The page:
I'm not going by ORT levels at all but by the colour bands they use in school which use a variety of books some real and various other scheme books of which ORT is included. The Usborne books fit in with these levels and are nice looking books. By choice I'd refer to the real books reading list but I don't have it for her level so the next best thing is Usborne that fits in with the colour bands used by her school.
As much as I love real books there is a place for leveling. My dd is fantastic with reading key words she has learnt by sight however she needs practice at reading words with the particular level of phonemes she has learnt.
Oh and if it was left to her she'd be reading the stash of Roald Dahl chapter books she's eagerly wanting to read,she will attempt to read a sentence and give up as they are simply too hard. Once she's had a few months decoding using the phonemes she's learnt I've no doubt she'll get there.
Not sure why I have to justify all this I simply asked for info on Usborne books.
She's 5 and on Orange band. To be exact I think she needs harder Green level books and the easier Orange(there is a huge range in both levels).
Somebody posted the real book list for every level bar Green and Orange if anybody has it that would be great.
I think her level is 6 but I think it should by 5/6.
But who cares if she picks up a hundred books, tries them, and then puts them down, as long as she's happy doing that? She'll just go backwards and forwards a bit until she finds a book that's just right, and that will hook her. My DD1 (6) has done just that then got hooked on those crappy rainbow magic books, but it's reading so I don't really care. She's got bored of them now. Has tried Roald Dahl and got on with some of the shorter ones, but then got hooked on the Clarice Bean books. She loves reading her younger sisters books and will work her way through five or six of them in a little snuggled up on the sofa session.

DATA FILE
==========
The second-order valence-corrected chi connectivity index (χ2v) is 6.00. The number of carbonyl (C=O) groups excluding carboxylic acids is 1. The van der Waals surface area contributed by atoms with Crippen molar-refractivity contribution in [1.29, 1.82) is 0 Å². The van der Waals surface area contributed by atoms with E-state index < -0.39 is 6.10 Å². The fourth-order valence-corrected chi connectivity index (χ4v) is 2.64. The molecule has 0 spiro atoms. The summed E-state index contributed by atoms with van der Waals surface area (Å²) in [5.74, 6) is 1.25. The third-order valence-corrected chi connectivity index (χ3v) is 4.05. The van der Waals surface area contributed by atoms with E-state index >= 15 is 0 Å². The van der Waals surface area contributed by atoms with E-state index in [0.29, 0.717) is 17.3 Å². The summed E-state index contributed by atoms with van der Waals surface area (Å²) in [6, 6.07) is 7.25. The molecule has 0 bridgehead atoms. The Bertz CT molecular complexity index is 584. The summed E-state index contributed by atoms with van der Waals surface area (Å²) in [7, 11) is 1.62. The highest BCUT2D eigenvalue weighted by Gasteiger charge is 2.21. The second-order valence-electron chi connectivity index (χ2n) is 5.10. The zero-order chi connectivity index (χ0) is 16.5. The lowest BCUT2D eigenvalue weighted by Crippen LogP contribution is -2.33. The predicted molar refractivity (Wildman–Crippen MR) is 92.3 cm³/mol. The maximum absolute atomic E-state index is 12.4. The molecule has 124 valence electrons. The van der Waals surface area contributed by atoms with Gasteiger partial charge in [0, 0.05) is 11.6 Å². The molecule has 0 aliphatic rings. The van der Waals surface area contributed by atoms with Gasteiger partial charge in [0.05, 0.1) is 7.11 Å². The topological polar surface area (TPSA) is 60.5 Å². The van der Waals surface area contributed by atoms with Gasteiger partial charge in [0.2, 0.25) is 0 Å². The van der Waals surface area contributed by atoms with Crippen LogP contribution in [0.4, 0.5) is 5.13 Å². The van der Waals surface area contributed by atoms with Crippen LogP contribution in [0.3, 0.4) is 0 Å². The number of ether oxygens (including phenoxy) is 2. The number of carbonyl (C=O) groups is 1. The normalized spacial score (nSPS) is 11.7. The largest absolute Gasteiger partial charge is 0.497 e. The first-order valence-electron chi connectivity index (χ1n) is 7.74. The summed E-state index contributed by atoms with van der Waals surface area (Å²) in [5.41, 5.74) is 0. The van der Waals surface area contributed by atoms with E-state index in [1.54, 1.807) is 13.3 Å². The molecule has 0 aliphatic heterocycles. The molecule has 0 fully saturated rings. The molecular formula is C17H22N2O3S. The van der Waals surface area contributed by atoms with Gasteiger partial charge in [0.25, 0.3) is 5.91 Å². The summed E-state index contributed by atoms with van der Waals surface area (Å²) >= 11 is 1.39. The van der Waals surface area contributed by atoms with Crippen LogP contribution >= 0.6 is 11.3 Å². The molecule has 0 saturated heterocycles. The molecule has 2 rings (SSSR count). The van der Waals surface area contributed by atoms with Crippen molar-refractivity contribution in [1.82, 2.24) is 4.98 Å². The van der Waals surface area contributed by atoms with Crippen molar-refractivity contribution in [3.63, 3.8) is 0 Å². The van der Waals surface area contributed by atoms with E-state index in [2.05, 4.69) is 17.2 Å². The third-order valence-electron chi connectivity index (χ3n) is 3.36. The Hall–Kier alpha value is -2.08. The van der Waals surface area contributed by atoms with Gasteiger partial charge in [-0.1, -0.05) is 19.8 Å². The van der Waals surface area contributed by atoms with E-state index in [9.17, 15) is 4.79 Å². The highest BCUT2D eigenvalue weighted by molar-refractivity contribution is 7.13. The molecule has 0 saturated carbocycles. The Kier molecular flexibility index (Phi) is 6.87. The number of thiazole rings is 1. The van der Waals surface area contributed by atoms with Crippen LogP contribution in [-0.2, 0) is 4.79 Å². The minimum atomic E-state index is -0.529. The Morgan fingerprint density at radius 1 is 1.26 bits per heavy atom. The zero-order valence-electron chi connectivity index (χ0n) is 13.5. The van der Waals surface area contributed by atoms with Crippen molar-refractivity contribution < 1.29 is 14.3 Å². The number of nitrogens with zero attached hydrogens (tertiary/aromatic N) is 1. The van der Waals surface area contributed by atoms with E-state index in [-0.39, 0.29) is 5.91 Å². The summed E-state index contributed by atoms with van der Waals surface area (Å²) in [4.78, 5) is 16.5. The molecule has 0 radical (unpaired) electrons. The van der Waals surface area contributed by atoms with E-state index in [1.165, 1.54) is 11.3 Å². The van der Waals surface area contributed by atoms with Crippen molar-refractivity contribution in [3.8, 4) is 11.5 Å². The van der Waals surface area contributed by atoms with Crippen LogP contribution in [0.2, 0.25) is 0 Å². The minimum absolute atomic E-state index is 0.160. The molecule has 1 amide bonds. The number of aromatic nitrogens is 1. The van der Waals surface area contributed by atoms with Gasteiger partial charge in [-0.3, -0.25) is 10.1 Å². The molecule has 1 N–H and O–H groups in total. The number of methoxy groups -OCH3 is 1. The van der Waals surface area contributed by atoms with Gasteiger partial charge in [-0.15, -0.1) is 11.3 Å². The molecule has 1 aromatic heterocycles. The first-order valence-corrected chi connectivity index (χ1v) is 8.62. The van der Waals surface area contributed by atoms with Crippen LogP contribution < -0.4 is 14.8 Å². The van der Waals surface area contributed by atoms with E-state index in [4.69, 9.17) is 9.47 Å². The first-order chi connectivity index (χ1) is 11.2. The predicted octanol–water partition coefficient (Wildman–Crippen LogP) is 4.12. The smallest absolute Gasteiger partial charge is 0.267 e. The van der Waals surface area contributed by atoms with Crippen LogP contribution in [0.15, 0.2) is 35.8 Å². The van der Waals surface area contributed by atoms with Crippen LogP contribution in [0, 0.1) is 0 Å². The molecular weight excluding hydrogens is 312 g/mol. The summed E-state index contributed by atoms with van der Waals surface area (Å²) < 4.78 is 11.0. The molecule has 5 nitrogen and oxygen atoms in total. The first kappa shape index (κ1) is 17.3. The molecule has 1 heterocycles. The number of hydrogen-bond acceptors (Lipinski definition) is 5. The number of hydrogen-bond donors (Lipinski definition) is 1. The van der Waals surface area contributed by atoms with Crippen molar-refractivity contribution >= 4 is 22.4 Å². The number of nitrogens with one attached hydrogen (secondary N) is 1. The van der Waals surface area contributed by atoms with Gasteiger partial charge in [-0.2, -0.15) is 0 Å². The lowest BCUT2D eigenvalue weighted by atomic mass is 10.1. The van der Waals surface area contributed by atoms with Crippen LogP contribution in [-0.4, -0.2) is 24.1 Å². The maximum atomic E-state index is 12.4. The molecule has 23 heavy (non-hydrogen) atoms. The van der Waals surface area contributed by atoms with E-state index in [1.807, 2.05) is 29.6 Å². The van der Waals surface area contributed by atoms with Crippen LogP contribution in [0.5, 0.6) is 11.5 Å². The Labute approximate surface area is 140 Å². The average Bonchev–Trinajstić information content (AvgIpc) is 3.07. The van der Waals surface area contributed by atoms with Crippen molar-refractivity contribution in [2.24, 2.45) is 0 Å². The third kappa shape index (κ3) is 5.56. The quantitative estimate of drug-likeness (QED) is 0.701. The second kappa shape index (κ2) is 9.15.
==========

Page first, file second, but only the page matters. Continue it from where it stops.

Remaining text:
Hate this 'free reader' gubbins!
Surely a child being given a hard book to try, is completely different from a child picking up a book themselves and trying it? If she's in control she won't be put off.
I think what I'm trying to say is, maybe just get a whole load and leave it up to her to decide which ones she wants to read...?
Also I don't think the importance of building confidence in early readers should be underestimated. It's so important to make young readers feel they're good at it,if you give them books that are too hard they just think they're crap at it.
My dd has 2 very able readers as brothers both of whom she constantly compares herself to, she needs her confidence built up not knocked down by reading books that are too hard and simply not at the correct level.
She is teetering at the moment,in a couple of months if her brothers were anything to go by she'll be feeling more confident and will be really flying until then I want to give her reading material that will support her reading in school and will stretch her out sideways not up.
I'm a bit baffled - as an experienced literacy teacher, can't you just gauge for yourself whether the books are appropriate for her level or not?
I would guesstimate that Usborne Level 2 is roughly equivalent to ORT level 4 or 5(using past tenses) and Usborne Level 4 is roughly equivalent to ORT Level 7 or 8.
I'm not going by ORT levels but by the colour bands and levels which are different. The Usborne levels seemed to vary within the level and to be different again. I couldn't make head nor tail of it. Somebody kindly gave me the info I wanted it's Usborne 3.
I'm an Usborne Rep. I can send you a doc re the Book Banding of all the books in Reading Programme if you like. Drop me a line: firstname.lastname@example.org.
Hope that helps!